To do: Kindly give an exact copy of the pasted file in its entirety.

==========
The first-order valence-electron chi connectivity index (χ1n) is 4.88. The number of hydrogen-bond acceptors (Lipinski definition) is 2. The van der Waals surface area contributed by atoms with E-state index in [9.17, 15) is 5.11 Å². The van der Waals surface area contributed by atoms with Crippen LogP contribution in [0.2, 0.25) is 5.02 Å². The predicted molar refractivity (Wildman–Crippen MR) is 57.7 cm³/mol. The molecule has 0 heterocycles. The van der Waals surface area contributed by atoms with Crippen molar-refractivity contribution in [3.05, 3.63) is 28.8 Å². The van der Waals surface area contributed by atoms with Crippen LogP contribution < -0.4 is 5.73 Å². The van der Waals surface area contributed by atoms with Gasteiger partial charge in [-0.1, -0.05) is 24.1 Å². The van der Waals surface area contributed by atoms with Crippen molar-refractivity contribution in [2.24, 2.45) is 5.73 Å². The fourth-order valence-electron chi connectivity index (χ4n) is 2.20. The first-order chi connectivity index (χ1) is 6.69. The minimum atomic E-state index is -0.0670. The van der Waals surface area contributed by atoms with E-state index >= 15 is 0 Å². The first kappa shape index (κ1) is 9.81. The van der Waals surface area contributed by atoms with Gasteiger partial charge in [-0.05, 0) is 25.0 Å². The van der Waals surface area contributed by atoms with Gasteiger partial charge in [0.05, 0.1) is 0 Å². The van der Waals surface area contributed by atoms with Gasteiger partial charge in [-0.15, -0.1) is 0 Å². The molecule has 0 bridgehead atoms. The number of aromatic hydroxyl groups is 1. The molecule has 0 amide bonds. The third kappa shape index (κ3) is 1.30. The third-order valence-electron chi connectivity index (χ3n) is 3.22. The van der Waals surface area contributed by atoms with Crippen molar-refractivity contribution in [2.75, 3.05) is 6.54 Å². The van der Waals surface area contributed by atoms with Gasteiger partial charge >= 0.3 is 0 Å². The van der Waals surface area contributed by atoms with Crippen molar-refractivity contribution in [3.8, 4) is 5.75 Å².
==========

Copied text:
The first-order valence-electron chi connectivity index (χ1n) is 4.88. The number of hydrogen-bond acceptors (Lipinski definition) is 2. The van der Waals surface area contributed by atoms with E-state index in [9.17, 15) is 5.11 Å². The van der Waals surface area contributed by atoms with Crippen LogP contribution in [0.2, 0.25) is 5.02 Å². The predicted molar refractivity (Wildman–Crippen MR) is 57.7 cm³/mol. The molecule has 0 heterocycles. The van der Waals surface area contributed by atoms with Crippen molar-refractivity contribution in [3.05, 3.63) is 28.8 Å². The van der Waals surface area contributed by atoms with Crippen LogP contribution < -0.4 is 5.73 Å². The van der Waals surface area contributed by atoms with Gasteiger partial charge in [-0.1, -0.05) is 24.1 Å². The van der Waals surface area contributed by atoms with Crippen molar-refractivity contribution in [2.24, 2.45) is 5.73 Å². The fourth-order valence-electron chi connectivity index (χ4n) is 2.20. The first-order chi connectivity index (χ1) is 6.69. The minimum atomic E-state index is -0.0670. The van der Waals surface area contributed by atoms with E-state index >= 15 is 0 Å². The first kappa shape index (κ1) is 9.81. The van der Waals surface area contributed by atoms with Gasteiger partial charge in [-0.05, 0) is 25.0 Å². The van der Waals surface area contributed by atoms with Gasteiger partial charge in [0.05, 0.1) is 0 Å². The van der Waals surface area contributed by atoms with Gasteiger partial charge in [-0.15, -0.1) is 0 Å². The molecule has 0 bridgehead atoms. The number of aromatic hydroxyl groups is 1. The molecule has 0 amide bonds. The third kappa shape index (κ3) is 1.30. The third-order valence-electron chi connectivity index (χ3n) is 3.22. The van der Waals surface area contributed by atoms with Crippen molar-refractivity contribution in [2.75, 3.05) is 6.54 Å². The van der Waals surface area contributed by atoms with Gasteiger partial charge >= 0.3 is 0 Å². The van der Waals surface area contributed by atoms with Crippen molar-refractivity contribution in [3.8, 4) is 5.75 Å².